Met Working Golden Retriever – American Kennel Club


The 2021 Met Gala was the fashion event of the year, but looking from behind the celebrities, a golden lady stole the show. Vail, a five-year-old Golden Retriever, is a working dog at the Met and has been seen in the background in many photos of the night. Vail captivated dog lovers around the world who wanted to learn more about this mysterious dog visible in the background.

Meet Vail

MSA Security, the company that trained and placed Vail at the Met, produces dogs that detect potential threats and explosives at major events and locations to keep the public safe.

Michael Wynn, director of canine training at MSA Security, explains that the organization has nearly 700 teams of dogs and handlers working at sites across the country.

Vail has worked for MSA Security for three years and is the primary dog ​​assigned to the Met, but there are half a dozen more dogs who join Vail when they host a large event where multiple dogs are needed, or when Vail continues on vacation.

Change career

Vail, like many other dogs working for MSA Security, was born and raised for work, but not necessarily for this specific job. Vail is what is called a “career change” dog. Its initial training was carried out by the organization of assistance dogs canine companions, which provides assistance dogs to people with disabilities across the country.

Wynn explains that they enjoy working with these career-changed dogs due to the extensive training these dogs receive as young as 7 weeks old. This basic initial training is invaluable for a dog who will be working at one of New York’s greatest cultural / tourist attractions.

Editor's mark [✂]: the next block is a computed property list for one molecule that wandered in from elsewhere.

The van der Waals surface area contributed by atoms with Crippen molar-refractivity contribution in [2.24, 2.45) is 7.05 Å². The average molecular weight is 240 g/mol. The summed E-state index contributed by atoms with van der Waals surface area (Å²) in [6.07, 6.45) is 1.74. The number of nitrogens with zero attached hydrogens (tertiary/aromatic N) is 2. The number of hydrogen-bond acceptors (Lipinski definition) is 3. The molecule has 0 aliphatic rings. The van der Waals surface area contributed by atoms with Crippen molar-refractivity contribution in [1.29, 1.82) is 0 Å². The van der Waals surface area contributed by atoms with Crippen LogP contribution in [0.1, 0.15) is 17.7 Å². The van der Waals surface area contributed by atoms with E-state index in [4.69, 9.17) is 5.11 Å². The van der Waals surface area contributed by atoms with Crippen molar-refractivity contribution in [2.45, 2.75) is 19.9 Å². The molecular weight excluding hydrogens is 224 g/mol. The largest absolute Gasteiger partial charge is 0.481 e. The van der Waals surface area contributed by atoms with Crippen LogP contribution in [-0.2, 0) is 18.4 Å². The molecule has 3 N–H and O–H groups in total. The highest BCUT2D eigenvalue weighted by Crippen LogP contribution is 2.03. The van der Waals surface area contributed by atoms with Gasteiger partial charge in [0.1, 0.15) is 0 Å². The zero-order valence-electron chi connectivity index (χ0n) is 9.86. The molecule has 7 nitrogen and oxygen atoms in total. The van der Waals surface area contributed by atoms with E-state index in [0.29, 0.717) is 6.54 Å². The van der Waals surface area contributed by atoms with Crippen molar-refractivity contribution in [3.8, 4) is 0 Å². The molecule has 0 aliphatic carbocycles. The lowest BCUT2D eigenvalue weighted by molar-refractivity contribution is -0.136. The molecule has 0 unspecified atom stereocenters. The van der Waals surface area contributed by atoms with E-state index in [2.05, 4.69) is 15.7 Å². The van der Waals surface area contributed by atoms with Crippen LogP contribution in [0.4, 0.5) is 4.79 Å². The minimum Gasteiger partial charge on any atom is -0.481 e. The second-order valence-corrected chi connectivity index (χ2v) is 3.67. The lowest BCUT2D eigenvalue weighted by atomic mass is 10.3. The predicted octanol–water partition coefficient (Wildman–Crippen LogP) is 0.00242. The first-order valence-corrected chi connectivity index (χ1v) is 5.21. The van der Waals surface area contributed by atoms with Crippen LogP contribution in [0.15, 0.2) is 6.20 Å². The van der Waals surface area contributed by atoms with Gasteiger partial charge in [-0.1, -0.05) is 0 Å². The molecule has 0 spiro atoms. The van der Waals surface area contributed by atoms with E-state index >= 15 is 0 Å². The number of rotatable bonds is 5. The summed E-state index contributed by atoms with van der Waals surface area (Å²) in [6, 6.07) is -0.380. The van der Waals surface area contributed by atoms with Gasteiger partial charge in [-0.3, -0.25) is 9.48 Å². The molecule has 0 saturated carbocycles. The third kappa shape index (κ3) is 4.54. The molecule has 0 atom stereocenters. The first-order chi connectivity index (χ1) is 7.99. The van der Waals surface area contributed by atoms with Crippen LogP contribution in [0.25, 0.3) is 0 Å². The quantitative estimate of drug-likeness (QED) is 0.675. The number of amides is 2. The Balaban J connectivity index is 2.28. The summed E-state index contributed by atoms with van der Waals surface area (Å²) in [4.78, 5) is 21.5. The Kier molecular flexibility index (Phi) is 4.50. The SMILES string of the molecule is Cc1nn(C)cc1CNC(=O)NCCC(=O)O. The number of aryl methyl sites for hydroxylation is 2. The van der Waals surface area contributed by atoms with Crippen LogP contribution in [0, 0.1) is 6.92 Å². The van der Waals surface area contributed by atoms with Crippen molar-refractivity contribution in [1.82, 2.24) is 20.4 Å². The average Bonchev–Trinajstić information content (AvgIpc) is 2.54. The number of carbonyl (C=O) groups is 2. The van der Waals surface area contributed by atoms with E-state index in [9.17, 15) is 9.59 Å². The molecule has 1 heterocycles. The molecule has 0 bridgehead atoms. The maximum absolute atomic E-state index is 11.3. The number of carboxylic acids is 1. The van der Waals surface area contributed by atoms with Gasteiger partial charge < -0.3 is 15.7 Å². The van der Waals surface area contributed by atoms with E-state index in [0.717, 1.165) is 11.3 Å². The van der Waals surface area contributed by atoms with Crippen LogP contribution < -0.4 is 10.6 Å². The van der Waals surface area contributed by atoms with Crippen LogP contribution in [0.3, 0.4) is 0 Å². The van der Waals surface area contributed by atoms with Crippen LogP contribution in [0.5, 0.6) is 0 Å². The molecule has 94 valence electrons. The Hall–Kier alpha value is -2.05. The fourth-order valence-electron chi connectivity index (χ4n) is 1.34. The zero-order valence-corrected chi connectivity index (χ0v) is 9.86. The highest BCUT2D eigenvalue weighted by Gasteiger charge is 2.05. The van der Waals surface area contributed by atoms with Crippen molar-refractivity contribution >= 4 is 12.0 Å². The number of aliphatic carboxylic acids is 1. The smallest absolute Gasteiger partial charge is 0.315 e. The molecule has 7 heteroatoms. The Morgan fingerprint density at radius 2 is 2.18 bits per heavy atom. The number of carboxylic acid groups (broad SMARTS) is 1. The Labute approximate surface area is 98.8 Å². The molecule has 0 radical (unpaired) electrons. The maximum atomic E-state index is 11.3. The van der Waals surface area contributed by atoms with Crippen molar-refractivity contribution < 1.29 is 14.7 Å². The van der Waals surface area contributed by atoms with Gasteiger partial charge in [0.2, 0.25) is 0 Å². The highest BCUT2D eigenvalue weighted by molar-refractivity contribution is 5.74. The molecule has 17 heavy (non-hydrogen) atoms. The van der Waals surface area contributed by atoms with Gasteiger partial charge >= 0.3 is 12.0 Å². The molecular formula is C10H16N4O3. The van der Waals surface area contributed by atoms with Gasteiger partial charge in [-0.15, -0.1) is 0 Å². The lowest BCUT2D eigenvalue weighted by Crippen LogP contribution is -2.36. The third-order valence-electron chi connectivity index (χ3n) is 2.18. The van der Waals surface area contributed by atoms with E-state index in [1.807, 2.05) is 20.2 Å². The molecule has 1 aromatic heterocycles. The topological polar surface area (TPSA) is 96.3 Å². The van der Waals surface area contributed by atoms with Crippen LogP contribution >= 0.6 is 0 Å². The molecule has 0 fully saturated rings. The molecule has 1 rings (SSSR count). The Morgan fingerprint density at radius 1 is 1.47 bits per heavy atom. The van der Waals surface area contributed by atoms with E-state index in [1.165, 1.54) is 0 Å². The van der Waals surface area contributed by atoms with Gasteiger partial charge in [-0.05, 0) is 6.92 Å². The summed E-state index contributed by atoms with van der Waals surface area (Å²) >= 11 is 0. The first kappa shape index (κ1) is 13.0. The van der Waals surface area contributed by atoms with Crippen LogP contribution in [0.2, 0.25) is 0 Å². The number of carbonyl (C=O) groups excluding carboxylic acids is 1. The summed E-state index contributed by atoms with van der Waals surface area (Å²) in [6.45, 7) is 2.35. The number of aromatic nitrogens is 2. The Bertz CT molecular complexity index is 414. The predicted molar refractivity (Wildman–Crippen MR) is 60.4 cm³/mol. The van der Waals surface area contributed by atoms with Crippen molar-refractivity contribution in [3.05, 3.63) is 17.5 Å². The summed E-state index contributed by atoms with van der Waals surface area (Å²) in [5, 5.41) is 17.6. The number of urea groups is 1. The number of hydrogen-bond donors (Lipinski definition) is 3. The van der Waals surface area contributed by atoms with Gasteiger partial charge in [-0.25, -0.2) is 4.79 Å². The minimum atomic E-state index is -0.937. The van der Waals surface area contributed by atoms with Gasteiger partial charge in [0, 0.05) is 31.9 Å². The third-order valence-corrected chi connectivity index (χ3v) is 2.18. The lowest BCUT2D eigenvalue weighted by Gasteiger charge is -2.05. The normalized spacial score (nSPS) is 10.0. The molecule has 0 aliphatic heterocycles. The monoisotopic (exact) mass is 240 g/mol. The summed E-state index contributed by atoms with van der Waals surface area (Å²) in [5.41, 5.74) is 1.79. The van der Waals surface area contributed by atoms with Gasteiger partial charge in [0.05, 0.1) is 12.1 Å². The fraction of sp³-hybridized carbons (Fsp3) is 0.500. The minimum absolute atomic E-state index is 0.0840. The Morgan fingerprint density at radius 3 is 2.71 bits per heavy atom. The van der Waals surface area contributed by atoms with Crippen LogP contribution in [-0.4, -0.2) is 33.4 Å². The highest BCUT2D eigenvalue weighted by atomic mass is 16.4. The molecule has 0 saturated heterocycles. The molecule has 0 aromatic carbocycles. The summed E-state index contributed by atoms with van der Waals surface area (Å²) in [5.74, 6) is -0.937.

“The Assistance Dog Organization provides us with environmentally friendly dogs to work in places like the Met,” says Wynn. “Large metropolitan areas that have big rooms with a lot of people and a lot of noise so that’s perfect for what would happen to vail as a complement to the security team there.”

Vail’s trainers at Canine Companions felt that she was too distracted for the job of guiding and her innate curiosity was also a challenge for the job they needed from her. However, the exact same behaviors make her ideal for a different type of job. “Anytime they’re very curious and using their noses, that’s why we’re looking to make them part of the MSA working dog team,” Wynn explained.

Golden Retriever, Vail, coming down the stairs in front of the MET

Why Golden Retrievers?

Golden Retrievers are one of the most popular dogs in the United States, and they are Wynn’s favorite when it comes to finding dogs to train at MSA. The temperament of the breed is particularly attractive. Specifically, their motivation to work coupled with their playful, relaxed and social nature makes them ideal for interacting with the public.

MSA typically works with sporting breeds including Golden Retrievers, Labrador Retrievers, and German Shorthaired Pointers for different types of work. For a place like the Met and other entertainment and sports venues, Wynn notes that Golden Retrievers like Vail are often suitable both because they excel at work and their friendly nature puts the audience at ease.